“Secret Society” features another group of B-rate super-villains banding together to drive apart the Justice League. However, by spying on the league their plan almost works and the league splits and each go their own way. It takes Batman, who discovers the surveillance to get the League back together so they can defeat the”Secret Society of Evil”.

In “Hereafter” it appears Superman is killed in a battle with Toyman. While the world deals with its grief, and tries to process a world without a Superman – Superman is actually thrust forward into the far future. He meets Vandal Savage who has finally figured out that ruling an empty, destroyed planet is no fun at all. Superman and Savage finish a time machine Savage was working on and send Superman back to his own time.

In “Wild Cards” the Joker (voiced by Mark Hamill) and the Wild Card gang take over Las Vegas. The Joker airs the chaos on TV, like some type of reality show. Joker has also placed a large number of bombs, some real, some fake all over Vegas – the League has to find and dismantle the bombs.

Finally in “Starcrossed”, an alien spaceship attacks Washington DC, but the ship is destroyed by Thangarian ships. Thangar gets world leaders to accept their “protection”. However, they later impose martial law. Later it turns out the Thangarians aren’t building a shield for the Earth to protect it from a Gordanian invasion – rather they are building a hyperspace bypass engine so the Thangarians can invade to Gordanian homeworld. Unfortunately, activating the hyperspace bypass will destroy the Earth. It also turns out Hawkgirl was an advance scout and spy for the Thangarians. She is also promised or engaged to one of the other Thangarians – which surprises Green Lantern. The League is upset that Hawkgirl betrayed them. But when Hawkgirl finds out Thanagar intends to destroy the Earth she jumps sides, frees the League from their prison on one of the Thangarian ships, and helps the League defeat the Thanagarians and destroy the hyperspace bypass engine. The League decides to take a vote as to if Hawkgirl will still be accepted in the League, but Hawkgirl leaves first.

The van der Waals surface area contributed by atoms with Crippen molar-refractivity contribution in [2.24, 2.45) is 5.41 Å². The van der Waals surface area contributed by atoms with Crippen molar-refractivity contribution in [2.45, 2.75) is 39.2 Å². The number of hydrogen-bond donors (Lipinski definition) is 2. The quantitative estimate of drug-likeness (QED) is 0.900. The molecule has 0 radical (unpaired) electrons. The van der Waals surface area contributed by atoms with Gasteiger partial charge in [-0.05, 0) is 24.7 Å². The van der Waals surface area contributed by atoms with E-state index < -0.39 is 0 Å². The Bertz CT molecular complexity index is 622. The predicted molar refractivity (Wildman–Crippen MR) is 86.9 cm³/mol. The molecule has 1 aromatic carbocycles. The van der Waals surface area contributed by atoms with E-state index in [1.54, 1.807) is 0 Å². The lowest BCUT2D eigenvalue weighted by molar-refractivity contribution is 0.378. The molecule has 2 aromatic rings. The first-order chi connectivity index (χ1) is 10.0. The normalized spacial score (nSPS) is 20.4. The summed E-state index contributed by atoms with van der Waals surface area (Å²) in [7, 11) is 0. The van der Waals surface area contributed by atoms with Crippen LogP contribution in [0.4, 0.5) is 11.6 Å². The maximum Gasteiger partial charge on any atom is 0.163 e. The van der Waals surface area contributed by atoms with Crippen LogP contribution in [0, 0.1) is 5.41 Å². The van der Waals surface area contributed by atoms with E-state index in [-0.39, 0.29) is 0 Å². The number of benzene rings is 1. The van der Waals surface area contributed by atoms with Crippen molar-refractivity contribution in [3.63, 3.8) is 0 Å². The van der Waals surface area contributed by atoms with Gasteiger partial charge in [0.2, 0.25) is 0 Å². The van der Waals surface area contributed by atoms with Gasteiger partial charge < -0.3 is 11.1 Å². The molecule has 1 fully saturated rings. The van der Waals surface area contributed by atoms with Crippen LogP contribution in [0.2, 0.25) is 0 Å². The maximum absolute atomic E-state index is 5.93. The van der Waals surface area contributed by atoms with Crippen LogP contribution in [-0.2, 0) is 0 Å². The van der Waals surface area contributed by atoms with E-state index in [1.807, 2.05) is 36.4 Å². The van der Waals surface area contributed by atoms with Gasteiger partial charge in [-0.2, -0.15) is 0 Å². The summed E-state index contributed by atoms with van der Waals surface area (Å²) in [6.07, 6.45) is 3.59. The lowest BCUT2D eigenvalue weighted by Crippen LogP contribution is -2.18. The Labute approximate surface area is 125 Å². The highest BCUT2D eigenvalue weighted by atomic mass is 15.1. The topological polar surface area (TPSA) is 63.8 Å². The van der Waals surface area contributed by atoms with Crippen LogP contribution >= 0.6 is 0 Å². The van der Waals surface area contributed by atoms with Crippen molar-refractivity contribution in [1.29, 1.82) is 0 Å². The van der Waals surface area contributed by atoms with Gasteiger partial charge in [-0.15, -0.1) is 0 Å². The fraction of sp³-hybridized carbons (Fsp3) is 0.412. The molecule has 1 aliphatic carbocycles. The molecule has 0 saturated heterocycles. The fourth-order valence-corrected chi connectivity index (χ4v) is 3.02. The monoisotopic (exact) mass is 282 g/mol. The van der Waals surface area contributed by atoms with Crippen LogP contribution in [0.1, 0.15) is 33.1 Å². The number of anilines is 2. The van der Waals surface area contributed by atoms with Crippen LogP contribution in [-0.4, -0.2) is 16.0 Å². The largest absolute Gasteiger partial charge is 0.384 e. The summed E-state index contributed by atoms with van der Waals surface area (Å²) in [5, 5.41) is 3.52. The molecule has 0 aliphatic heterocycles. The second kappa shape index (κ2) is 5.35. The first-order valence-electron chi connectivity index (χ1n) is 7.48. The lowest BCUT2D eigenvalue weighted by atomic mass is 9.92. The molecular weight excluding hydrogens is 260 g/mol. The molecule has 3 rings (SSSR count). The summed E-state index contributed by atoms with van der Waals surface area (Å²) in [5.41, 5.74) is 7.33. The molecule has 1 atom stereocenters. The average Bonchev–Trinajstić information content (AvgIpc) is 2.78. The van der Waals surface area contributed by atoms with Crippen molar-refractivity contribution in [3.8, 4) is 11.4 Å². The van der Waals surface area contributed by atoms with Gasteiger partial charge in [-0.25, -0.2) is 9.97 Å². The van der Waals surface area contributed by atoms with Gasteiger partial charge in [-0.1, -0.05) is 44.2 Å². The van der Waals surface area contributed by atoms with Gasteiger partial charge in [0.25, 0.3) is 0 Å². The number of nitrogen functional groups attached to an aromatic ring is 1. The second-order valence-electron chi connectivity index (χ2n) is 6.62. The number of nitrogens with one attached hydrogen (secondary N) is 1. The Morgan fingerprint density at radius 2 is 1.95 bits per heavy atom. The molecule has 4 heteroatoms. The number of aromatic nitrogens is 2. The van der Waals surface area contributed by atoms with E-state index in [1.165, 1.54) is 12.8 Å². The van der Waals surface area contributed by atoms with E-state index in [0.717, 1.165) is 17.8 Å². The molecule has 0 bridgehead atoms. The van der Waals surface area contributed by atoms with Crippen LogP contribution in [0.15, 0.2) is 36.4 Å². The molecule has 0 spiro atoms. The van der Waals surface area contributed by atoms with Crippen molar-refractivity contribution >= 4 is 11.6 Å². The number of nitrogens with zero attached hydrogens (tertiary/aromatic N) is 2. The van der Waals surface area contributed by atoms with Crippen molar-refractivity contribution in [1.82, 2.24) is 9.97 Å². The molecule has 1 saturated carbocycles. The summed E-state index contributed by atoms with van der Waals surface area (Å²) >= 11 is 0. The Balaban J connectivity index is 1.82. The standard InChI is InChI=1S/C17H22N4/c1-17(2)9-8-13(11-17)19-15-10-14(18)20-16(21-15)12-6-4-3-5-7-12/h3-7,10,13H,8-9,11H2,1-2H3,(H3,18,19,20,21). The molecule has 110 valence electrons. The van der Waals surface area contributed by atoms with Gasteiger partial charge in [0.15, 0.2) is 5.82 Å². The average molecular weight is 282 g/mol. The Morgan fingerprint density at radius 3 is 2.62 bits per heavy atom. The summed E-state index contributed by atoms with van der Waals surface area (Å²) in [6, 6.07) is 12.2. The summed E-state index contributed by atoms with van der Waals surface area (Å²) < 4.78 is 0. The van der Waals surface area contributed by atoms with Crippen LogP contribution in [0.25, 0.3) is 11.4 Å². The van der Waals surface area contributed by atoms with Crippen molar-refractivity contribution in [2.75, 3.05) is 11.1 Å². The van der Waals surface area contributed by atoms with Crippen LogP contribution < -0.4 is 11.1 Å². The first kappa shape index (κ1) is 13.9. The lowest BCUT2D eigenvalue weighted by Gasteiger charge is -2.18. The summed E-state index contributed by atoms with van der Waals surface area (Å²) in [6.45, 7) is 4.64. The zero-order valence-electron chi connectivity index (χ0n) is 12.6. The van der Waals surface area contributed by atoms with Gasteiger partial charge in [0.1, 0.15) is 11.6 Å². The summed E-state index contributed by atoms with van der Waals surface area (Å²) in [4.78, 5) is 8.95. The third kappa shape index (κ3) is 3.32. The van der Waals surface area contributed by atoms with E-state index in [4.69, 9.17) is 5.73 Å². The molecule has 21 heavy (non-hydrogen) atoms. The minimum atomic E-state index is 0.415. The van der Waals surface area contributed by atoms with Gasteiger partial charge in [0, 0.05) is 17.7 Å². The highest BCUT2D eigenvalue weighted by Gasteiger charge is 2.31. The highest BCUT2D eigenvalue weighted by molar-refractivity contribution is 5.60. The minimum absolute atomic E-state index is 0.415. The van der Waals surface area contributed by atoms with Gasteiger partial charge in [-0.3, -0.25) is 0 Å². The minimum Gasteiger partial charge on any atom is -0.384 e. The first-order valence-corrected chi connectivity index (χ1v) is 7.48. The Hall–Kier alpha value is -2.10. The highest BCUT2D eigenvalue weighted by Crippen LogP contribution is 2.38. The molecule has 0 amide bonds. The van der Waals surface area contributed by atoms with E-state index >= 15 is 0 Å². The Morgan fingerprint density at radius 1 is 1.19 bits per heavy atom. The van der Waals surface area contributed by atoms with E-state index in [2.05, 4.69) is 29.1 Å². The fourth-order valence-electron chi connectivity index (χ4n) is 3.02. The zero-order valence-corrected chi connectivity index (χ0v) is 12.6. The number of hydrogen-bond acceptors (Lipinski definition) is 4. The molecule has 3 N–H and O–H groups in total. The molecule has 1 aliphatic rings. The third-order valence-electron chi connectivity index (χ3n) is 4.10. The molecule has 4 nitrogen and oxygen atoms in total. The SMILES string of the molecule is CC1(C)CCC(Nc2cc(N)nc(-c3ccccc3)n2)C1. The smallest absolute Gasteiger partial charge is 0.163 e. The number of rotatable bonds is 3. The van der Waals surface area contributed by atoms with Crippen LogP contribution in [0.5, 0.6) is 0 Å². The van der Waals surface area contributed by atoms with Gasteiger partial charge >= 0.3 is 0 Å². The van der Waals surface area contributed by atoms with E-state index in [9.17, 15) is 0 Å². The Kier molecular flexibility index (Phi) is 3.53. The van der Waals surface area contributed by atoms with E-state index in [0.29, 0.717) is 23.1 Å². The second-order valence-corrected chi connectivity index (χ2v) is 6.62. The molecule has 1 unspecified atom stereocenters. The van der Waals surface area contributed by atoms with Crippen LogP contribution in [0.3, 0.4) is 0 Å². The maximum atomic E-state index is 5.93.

Justice League Season 2 is bigger than the first season, and the Justice League faces bigger threats. This is still top-notch animation. There are again several notable guest performances. I highly recommend this season.